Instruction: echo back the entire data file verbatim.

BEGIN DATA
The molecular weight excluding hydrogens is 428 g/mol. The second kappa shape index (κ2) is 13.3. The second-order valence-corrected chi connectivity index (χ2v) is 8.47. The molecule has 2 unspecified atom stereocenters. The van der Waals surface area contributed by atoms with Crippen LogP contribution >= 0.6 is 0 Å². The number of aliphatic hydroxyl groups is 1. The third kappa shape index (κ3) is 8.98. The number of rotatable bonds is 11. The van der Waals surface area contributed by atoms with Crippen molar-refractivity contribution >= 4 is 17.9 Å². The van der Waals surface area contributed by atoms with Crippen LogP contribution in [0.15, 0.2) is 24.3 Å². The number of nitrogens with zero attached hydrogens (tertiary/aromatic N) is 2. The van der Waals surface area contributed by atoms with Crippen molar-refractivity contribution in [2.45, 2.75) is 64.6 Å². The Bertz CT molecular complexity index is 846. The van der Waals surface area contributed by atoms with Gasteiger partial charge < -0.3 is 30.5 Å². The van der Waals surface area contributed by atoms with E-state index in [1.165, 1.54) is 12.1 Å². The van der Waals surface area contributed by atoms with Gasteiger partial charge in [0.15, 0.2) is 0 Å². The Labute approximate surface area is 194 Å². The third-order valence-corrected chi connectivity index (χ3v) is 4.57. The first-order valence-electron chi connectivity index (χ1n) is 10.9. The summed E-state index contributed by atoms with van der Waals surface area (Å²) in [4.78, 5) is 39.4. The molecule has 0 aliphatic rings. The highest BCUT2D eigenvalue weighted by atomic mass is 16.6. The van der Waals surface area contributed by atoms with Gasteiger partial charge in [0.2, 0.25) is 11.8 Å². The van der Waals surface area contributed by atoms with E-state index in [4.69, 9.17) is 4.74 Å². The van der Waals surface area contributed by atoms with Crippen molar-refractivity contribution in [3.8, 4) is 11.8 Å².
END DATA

The molecular weight excluding hydrogens is 428 g/mol. The second kappa shape index (κ2) is 13.3. The second-order valence-corrected chi connectivity index (χ2v) is 8.47. The molecule has 2 unspecified atom stereocenters. The van der Waals surface area contributed by atoms with Crippen LogP contribution >= 0.6 is 0 Å². The number of aliphatic hydroxyl groups is 1. The third kappa shape index (κ3) is 8.98. The number of rotatable bonds is 11. The van der Waals surface area contributed by atoms with Crippen molar-refractivity contribution >= 4 is 17.9 Å². The van der Waals surface area contributed by atoms with Crippen LogP contribution in [0.15, 0.2) is 24.3 Å². The number of nitrogens with zero attached hydrogens (tertiary/aromatic N) is 2. The van der Waals surface area contributed by atoms with Crippen molar-refractivity contribution in [2.45, 2.75) is 64.6 Å². The Bertz CT molecular complexity index is 846. The van der Waals surface area contributed by atoms with Gasteiger partial charge < -0.3 is 30.5 Å². The van der Waals surface area contributed by atoms with E-state index in [1.165, 1.54) is 12.1 Å². The van der Waals surface area contributed by atoms with Gasteiger partial charge in [0.15, 0.2) is 0 Å². The Labute approximate surface area is 194 Å². The third-order valence-corrected chi connectivity index (χ3v) is 4.57. The first-order valence-electron chi connectivity index (χ1n) is 10.9. The summed E-state index contributed by atoms with van der Waals surface area (Å²) in [4.78, 5) is 39.4. The molecule has 0 aliphatic rings. The highest BCUT2D eigenvalue weighted by atomic mass is 16.6. The van der Waals surface area contributed by atoms with Gasteiger partial charge in [0.2, 0.25) is 11.8 Å². The van der Waals surface area contributed by atoms with E-state index in [4.69, 9.17) is 4.74 Å². The van der Waals surface area contributed by atoms with Crippen molar-refractivity contribution in [3.8, 4) is 11.8 Å².